Later that night, I dress to attend the Festival Habanos, at the Karl Marx theater in the old Yacht Club of Havana, where Habano s.a. will premier their new line of "modern" Monte Cristo cigars, rebranding them as Eagle, Regatta, Master and Junior - slightly less expensive cigars for a younger market. It is an advertising, promotional evening, featuring expensive, glossy film clips of horses, sailing yachts, motorcycles and Formula One cars, intercut with beautiful photos of the new sizes and shapes of the cigars. It is well and professionally done, and during each set of film clips, a modern dance troupe from the National company of Cuba performs.They are dazzling - fast, precise, complicated choreography is done effortlessly and impeccably. As someone who has sat through too many such, usually self-important, dance numbers, I am appreciative, then thrilled, then moved by the quality of the dancers and the mйlange of skin colors and races dominating the stage.
In a moment when the word "depression" is now being used by the U.S. press, there is something archaic and out of the moment about these films, which represent speed, power, and wealth in a style which "feels very Nineties," according to James Suckling, European editor for Cigar Aficionado magazine, who I met with for smokes and snacks after the event in the private bar of the club.
Just before that, I am introduced to the audience (celebrity-bait moment) and, in Spanish, welcome everyone to the 11th Festival of Tobacco. I tell them that I'm happy to be in Havana and proud to be a "little star" in the grand sky of cigars. In English, I finish by saying, "This is a long way to come for a good smoke. It's my hope that my country's silly embargo will end soon." This brings down the house and I receive many congratulations.
In the bar with my friends from previous days, Mikey, Gonzalo, Oscar, Jose, my guide David, and James, we chew the fat, as professionals do the world over. When I tell James that I am going to be blogging for the San Francisco Chronicle, he replies, "Good, you're legal" and then explains that, contrary to my understanding that it is legal to visit Cuba but not spend American money here, George W. Bush changed the law to make even visiting the country illegal and that I was subject to a $10,000 fine. He proceeded to tell me a story about his friend, actor Matt Dillon, who paid just such an amount.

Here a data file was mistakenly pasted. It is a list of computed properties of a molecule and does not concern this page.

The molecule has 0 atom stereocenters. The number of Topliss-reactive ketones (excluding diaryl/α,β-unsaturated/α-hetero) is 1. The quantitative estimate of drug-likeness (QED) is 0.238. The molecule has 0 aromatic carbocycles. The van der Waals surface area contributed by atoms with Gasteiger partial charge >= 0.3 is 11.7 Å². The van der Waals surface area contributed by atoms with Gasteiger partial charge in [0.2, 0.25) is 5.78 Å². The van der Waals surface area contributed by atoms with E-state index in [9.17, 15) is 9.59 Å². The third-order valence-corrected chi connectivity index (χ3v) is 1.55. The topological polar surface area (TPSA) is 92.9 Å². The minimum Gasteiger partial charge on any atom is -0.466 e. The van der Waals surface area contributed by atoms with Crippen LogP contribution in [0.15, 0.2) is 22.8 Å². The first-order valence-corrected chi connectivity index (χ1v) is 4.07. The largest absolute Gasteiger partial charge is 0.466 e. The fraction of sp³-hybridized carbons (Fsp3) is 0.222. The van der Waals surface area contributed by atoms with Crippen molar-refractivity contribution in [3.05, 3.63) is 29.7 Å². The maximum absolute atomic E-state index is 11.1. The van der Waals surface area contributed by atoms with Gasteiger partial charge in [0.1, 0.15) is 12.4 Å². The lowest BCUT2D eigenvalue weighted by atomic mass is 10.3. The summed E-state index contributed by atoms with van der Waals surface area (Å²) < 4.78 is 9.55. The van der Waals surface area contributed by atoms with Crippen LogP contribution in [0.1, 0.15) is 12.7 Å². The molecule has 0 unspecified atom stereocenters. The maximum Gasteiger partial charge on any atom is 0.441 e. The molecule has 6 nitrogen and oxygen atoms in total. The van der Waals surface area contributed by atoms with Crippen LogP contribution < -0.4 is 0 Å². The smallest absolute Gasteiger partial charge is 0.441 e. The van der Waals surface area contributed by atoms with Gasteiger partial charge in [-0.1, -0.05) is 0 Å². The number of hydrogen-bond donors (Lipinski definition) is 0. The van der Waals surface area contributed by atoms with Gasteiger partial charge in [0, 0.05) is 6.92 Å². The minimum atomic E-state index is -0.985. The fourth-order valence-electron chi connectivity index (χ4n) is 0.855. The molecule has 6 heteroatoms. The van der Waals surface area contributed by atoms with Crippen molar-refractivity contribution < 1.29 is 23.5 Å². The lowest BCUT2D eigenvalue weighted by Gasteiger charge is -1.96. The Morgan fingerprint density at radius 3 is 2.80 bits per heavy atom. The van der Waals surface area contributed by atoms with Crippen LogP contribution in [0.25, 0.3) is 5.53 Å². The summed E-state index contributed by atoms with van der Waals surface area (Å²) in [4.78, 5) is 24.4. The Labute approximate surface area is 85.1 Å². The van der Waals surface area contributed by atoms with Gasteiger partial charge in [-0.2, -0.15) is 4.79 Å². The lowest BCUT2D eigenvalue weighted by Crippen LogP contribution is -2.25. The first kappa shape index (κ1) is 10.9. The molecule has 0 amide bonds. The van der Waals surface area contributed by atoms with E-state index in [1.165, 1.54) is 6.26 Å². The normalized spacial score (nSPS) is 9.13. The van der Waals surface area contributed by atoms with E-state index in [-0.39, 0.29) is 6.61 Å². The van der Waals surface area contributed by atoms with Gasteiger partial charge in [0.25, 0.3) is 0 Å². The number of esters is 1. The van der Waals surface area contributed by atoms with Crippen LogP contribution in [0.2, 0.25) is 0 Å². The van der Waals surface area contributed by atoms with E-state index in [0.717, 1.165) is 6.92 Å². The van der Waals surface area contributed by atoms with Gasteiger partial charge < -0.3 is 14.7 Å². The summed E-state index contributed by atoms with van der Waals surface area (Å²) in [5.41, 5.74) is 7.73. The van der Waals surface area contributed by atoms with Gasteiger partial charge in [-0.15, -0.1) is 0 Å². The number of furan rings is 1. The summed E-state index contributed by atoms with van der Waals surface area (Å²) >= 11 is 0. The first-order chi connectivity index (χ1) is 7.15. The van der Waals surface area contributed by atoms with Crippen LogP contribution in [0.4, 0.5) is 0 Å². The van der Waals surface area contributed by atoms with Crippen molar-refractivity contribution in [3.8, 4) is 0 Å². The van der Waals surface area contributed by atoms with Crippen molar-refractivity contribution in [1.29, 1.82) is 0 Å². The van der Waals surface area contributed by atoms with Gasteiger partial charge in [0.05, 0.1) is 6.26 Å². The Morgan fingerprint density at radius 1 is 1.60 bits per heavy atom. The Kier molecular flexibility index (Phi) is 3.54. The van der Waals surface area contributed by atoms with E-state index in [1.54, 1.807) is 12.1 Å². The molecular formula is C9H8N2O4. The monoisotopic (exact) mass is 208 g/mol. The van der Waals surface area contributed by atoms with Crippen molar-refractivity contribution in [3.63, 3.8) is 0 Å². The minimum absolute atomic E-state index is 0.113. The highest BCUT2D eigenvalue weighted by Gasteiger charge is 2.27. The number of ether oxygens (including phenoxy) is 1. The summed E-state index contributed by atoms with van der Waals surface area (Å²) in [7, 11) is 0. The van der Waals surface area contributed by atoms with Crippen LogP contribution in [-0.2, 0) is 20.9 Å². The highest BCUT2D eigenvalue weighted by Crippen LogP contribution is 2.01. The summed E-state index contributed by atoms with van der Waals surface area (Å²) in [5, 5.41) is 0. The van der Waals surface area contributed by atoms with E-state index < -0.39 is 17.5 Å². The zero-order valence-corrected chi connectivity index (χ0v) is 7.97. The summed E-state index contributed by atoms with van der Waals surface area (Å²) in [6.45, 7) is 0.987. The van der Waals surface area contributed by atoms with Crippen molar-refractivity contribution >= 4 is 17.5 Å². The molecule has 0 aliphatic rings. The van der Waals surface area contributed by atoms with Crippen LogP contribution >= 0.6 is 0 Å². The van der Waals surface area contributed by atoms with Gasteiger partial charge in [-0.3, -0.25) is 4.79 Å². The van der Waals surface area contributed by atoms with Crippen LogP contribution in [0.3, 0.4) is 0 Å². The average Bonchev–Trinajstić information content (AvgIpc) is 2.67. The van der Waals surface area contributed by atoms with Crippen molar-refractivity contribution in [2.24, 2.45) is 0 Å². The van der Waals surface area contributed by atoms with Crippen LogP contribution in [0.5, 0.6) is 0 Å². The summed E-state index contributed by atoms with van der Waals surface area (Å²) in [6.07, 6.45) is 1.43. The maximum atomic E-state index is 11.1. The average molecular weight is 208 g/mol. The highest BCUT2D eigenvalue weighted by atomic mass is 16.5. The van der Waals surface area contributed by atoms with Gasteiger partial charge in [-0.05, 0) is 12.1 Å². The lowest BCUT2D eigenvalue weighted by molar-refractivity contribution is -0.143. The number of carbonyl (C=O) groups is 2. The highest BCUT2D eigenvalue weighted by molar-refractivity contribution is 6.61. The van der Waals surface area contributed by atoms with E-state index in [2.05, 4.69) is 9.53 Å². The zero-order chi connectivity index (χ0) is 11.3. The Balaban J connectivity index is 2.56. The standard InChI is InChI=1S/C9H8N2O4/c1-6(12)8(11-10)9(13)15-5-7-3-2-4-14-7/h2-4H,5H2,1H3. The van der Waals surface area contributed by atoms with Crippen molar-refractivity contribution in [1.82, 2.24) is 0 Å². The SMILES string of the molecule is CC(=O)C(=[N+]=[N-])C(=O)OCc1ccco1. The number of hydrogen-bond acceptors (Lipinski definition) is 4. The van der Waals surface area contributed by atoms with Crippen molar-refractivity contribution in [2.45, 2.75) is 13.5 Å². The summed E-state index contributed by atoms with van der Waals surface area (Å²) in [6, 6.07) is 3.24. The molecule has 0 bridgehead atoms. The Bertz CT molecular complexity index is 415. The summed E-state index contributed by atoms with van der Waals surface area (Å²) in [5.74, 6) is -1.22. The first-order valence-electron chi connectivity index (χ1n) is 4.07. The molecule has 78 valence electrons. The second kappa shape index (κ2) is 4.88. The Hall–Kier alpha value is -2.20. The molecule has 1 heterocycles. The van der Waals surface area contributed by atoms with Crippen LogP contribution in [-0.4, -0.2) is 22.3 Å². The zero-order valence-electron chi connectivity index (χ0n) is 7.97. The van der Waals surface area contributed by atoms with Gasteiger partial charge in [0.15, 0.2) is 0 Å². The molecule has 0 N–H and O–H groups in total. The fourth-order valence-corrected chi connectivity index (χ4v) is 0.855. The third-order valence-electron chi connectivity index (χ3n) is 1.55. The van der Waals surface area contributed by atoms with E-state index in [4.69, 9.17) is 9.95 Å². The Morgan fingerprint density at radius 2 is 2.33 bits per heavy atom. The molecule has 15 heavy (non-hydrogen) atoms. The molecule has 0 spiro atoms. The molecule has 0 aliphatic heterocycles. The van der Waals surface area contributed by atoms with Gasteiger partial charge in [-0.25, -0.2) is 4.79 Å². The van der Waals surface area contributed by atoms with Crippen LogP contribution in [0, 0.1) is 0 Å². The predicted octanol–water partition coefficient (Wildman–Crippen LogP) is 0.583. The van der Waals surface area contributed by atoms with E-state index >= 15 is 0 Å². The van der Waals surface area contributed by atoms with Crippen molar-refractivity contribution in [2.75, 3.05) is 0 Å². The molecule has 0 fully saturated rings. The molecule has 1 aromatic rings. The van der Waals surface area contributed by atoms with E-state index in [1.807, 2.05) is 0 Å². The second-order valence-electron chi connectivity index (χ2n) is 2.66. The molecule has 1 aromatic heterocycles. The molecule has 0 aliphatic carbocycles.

"However," he points out, just as my spirits are sinking, "under the General License of the Office of General Asset Control you are completely legal. Just tell them. Tell them you've been to Cuba, and remind them, 'of course, you know, etc." He also suggests strongly that I should not attempt to bring back a single one of the numerous and highly valuable cigars I've been given, and he confers on my behalf with the Habano people for an alternative. (Coy talk for something else.) Together they readily concoct a plan which will allow me to cross the border in all innocence and perhaps receive my cigars in another country or even in another lifetime.
James highlights the idiocy of U.S. policy on this matter by telling me the story of a customs official who apologetically cut his cigars lengthwise when he was in transit through the United States en route to Europe. The guard told him, "This hurts me more than it does you. I read your stuff, man." The guard then told him exactly where he could go in New York to buy good Cuban cigars.
It was James who answered my query about the repression of entrepeneurs by suggesting that the Marxist ideology of Fidel was somewhat rigid, and that after 50 years rules were in place administered by a bureaucracy that made everything different. He knew Enrique well, and as an example of what he called "the way around things," he observed that the legal limit for seating in a restaurant is 14 and that Enrique has seating for 28.
He expects that Raul Castro will be more liberal, and already people are pleased that they are now allowed to own cell phones and can visit the good hotels. This used to be prohibited on the grounds that one did not want to give the appearance of "classes" in Cuba - where one group could afford the indulgence of the best hotels and another could not. An admirable sentiment perhaps, but in practice one that built frustration and resentment. People are now hoping that the embargo might be ended; remittances begin again; and more importantly, that Cuba be allowed to buy American products (as it does now on a cash-only basis) on credit.
People are hopeful, but also cautious and a tad wistful. Mikey explains that he fears that should Cuba be opened up, the old and uncared for buildings, and even the mansions from the '30s and '40s which give Havana much of its character, will be torn down and replaced by high-rises; the effluvia of wealth will scrub the city of its funky and lovely character. On that pensive note the evening ends.
Thursday, February 26, 2009
Source: San Francisco Chronicle